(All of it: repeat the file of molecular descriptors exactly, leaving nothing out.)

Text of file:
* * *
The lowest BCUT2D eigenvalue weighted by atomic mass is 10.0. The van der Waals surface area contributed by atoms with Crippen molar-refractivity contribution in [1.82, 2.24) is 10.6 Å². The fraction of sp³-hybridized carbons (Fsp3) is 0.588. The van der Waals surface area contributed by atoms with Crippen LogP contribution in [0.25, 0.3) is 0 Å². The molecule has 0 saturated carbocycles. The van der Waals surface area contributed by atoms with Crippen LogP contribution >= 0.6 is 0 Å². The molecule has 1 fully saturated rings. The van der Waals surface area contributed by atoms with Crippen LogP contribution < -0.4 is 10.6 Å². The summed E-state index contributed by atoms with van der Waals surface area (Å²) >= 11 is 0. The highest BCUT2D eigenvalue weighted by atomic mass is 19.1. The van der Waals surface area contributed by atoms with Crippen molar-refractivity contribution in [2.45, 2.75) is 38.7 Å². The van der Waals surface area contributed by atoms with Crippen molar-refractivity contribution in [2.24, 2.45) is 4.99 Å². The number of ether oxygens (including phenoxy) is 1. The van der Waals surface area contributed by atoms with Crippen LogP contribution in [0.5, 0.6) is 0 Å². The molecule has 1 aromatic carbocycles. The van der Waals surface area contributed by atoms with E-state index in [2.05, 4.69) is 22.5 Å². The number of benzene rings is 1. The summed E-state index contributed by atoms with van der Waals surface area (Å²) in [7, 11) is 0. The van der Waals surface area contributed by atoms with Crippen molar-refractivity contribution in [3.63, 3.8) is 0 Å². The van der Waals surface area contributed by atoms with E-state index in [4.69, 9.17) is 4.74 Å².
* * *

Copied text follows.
The lowest BCUT2D eigenvalue weighted by atomic mass is 10.0. The van der Waals surface area contributed by atoms with Crippen molar-refractivity contribution in [1.82, 2.24) is 10.6 Å². The fraction of sp³-hybridized carbons (Fsp3) is 0.588. The van der Waals surface area contributed by atoms with Crippen LogP contribution in [0.25, 0.3) is 0 Å². The molecule has 0 saturated carbocycles. The van der Waals surface area contributed by atoms with Crippen LogP contribution >= 0.6 is 0 Å². The molecule has 1 fully saturated rings. The van der Waals surface area contributed by atoms with Crippen LogP contribution < -0.4 is 10.6 Å². The summed E-state index contributed by atoms with van der Waals surface area (Å²) >= 11 is 0. The highest BCUT2D eigenvalue weighted by atomic mass is 19.1. The van der Waals surface area contributed by atoms with Crippen molar-refractivity contribution in [2.45, 2.75) is 38.7 Å². The van der Waals surface area contributed by atoms with Crippen molar-refractivity contribution in [2.24, 2.45) is 4.99 Å². The number of ether oxygens (including phenoxy) is 1. The van der Waals surface area contributed by atoms with Crippen LogP contribution in [0.5, 0.6) is 0 Å². The molecule has 1 aromatic carbocycles. The van der Waals surface area contributed by atoms with E-state index in [2.05, 4.69) is 22.5 Å². The number of benzene rings is 1. The summed E-state index contributed by atoms with van der Waals surface area (Å²) in [7, 11) is 0. The van der Waals surface area contributed by atoms with Crippen molar-refractivity contribution in [3.63, 3.8) is 0 Å². The van der Waals surface area contributed by atoms with E-state index in [4.69, 9.17) is 4.74 Å².